There is no doubt that all the SCO countries are extremely interested in normalizing the situation in Afghanistan, which would contribute to the establishment of a stable situation in the region as a whole. To this end, the members of the Organization intend to help Afghanistan in becoming a peaceful and prosperous country. This is stated, in particular, in a statement issued on August 23 by the SCO secretariat. “The SCO member states confirm their intention to assist Afghanistan in becoming a peaceful, stable and prosperous country free from terrorism, war and drugs,” the document says.

It emphasizes that the Members of the Organization advocate strict compliance with the norms of international law and obligations under bilateral as well as multilateral agreements. The SCO countries call for ensuring the security of the population of Afghanistan and foreign citizens staying in the country, diplomatic missions, institutions of foreign states and international organizations. At the same time, the statement clarifies that “the SCO member states consider it important to responsibly restore the legitimacy of state power in Afghanistan through an inclusive peaceful dialogue, taking into account the interests of all public, political, ethnic and confessional groups of the country.” According to the document, the SCO countries are also “ready to participate in international efforts to stabilize and develop Afghanistan with the central coordinating role of the UN”.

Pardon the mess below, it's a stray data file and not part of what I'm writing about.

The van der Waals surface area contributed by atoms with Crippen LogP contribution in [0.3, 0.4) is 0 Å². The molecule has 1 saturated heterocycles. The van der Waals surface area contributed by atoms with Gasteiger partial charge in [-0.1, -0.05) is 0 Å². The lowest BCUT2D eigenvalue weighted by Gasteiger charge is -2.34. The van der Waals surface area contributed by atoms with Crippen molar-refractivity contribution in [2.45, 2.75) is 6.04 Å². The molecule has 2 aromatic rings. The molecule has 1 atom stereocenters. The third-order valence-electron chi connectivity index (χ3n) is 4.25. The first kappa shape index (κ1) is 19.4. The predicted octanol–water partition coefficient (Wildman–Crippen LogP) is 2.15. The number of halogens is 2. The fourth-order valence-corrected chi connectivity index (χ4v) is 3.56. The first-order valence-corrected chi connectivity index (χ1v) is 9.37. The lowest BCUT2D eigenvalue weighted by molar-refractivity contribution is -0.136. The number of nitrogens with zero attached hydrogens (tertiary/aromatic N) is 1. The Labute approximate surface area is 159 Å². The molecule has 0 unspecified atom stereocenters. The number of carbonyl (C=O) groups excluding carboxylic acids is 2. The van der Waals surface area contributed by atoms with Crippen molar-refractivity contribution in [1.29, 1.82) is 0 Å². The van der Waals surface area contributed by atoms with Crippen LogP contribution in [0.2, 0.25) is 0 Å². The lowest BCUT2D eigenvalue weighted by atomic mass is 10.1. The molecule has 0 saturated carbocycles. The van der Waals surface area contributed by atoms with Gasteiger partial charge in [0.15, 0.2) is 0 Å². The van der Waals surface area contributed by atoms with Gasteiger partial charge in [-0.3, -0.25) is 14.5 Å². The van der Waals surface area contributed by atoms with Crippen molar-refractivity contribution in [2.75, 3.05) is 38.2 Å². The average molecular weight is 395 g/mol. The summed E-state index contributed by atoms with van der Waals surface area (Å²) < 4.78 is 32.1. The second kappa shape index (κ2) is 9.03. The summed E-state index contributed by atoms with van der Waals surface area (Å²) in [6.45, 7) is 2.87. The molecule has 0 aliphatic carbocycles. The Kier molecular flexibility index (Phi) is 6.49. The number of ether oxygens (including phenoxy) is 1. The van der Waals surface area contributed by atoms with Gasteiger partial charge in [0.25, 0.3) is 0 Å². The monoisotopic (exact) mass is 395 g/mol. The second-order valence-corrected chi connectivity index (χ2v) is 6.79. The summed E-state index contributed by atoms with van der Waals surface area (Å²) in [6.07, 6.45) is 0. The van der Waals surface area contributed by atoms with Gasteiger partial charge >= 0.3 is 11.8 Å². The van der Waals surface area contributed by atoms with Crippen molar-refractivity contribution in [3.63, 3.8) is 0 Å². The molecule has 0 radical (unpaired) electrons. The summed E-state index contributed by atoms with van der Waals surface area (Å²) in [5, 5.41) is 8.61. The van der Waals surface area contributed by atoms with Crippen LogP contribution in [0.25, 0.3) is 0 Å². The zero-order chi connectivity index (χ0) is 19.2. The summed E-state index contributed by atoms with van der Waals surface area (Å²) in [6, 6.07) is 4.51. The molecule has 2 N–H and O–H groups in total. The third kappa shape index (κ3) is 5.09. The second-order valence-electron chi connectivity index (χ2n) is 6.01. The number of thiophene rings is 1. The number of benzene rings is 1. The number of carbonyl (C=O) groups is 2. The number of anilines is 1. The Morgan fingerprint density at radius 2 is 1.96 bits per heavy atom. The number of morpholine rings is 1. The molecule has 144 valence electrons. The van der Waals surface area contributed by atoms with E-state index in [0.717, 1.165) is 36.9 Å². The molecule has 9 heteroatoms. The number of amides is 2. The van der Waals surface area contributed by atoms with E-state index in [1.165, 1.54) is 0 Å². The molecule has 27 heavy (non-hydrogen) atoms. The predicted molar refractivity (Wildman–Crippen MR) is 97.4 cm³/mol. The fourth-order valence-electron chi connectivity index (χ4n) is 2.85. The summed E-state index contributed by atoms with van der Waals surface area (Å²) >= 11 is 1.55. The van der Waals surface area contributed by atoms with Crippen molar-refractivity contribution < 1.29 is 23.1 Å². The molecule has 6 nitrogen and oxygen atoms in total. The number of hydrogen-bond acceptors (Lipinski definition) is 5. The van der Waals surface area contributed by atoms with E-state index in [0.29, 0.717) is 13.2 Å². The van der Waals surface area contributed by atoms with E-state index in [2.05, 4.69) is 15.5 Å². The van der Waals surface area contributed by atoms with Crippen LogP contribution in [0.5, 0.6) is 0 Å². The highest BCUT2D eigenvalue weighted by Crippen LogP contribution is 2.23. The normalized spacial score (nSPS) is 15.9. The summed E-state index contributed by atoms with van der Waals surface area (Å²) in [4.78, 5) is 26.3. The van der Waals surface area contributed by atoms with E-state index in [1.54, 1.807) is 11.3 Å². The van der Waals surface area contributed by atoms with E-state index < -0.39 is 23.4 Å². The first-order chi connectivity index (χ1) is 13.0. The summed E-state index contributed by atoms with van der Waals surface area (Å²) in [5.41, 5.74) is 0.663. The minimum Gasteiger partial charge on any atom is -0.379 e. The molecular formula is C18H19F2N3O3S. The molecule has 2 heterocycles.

In conclusion, we note that on September 16-17, the 20th anniversary SCO summit will be held in Dushanbe under the chairmanship of Tajikistan, at which the topic of security due to the escalated situation around Afghanistan, presumably, will be one of the main ones.